Most people just laugh and change the subject.
But, next time, YOU can be the one who knows the answer!
(PRO TIP: Keep this post handy for reference!)
First, there’s nothing wrong with casually calling someone your “cousin” if they are related to you indirectly somehow or other. Same with referring to your mom’s best friend as “auntie”. I’ve been known to refer to people I’ve never met, but who are researching the same ancestors I am, as “genealogy cousins” because it doesn’t really matter if they’re 2nd cousins, or 3rd , or 4th. Even DNA matches are assigned a range of possible relationships depending on the number of centimorgans (cMs) you share with them.
(Don’t worry, there will be no math in this post, and no more DNA talk, either!)
But it’s fun to know relationships. And, if we’re researching for the purpose of adding someone to our family tree, we really do need to know exactly where they fit in. It also becomes important when conversing or writing about common ancestors, especially when they have similar names, to know which person we’re talking about.
There are several ways to figure out cousin relationships.
Here are the two easiest:
There are many styles of cousin charts (aka relationship charts for genealogy).
Some of them look like family trees. Others look more like the Periodic Table of the Elements.
Does it make you feel better to know that even genealogists need charts to figure it out?
To my knowledge there are no “bad” (erroneous) relationship charts floating around out there, but I like this one because it is simple and makes sense to me.
(Check my Org4life Genealogy Resource Roundup for a higher resolution copy.)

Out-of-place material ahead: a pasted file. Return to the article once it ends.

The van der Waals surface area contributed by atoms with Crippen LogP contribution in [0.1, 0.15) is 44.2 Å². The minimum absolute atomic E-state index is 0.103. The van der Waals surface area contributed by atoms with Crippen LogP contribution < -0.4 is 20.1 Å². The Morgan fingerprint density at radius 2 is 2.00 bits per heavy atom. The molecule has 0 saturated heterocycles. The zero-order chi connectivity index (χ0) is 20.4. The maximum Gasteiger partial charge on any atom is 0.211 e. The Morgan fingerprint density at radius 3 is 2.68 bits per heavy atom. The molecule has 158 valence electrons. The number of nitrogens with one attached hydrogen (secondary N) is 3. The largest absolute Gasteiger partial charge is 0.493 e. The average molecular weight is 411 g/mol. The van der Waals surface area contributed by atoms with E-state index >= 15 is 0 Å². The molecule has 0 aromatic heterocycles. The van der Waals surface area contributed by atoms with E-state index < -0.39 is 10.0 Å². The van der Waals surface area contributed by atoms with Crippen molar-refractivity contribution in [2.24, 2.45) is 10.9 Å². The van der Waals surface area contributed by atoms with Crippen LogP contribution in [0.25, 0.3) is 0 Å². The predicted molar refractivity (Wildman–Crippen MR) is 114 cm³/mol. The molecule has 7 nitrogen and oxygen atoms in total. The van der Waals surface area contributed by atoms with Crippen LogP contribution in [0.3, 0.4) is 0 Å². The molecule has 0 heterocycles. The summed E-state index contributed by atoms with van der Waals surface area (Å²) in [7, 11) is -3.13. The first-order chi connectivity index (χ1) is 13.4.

It’s all about starting with the common ancestor.
Let’s say I’ve met a new cousin — Haley — and we both have Andrew J. Hankins in our trees.
I am the granddaughter of Andrew’s son George.
And Hailey is the granddaughter of Andrew’s son Perry.
We are both great-granddaughters of Andrew J. Hankins.
What are we to each other, then?
It doesn’t matter which of us is on the horizontal or the vertical axis.
If I locate myself on the vertical axis, and Hailey on the horizontal axis, and draw a line down/across until the lines meet, that’s our answer: We’re second cousins.
And what are Hailey’s children to me?
Second cousins once removed.
“Once removed” means we are separated from each other by a generation.
When you add people to your tree in their proper spots, Ancestry will figure it out for you and tell you what the relationship is. Although Haley and I have a gap in our ages, we are the same number of generations away from our common ancestor, our great-grandfather Andrew J. Hankins. Her children, then are my “second cousins once removed”. Or, as Ancestry puts it: 2nd cousin 1x removed
Other genealogists chime in
Everyone explains it a little differently, but with the same results. Sometimes it helps to hear it explained another way. So, here are a few blog posts written by trusted resources from my book — What’s a Photo Without the Story? How to Create Your Family Legacy — and from my Org4life Genealogy Resource Roundup.
- Second Cousins and Removed Cousins: What’s the Difference — Amy Johnson Crow
- Solving Cousin Relationships — Lisa Lisson
- Figuring out how you’re related — Janine Adams
A favorite cartoon
You may have seen a cartoon wherein Albert Einstein gets so befuddled by a cousin relationship question that he quickly moves on to the presumably-easier topic of general relativity. It proved to be cost-prohibitive to legitimately include the cartoon in my post, so I’m linking to it instead: Einstein’s Cousins
Has this question ever come up in your family?
Did anyone know the answer?
Does this explanation help?
What tips or tricks do you have for figuring it out?
Please share in the comments below!
Copyright 2022 by Hazel Thornton, Organized for Life and Beyond
Author of What’s a Photo Without the Story? How to Create Your Family Legacy
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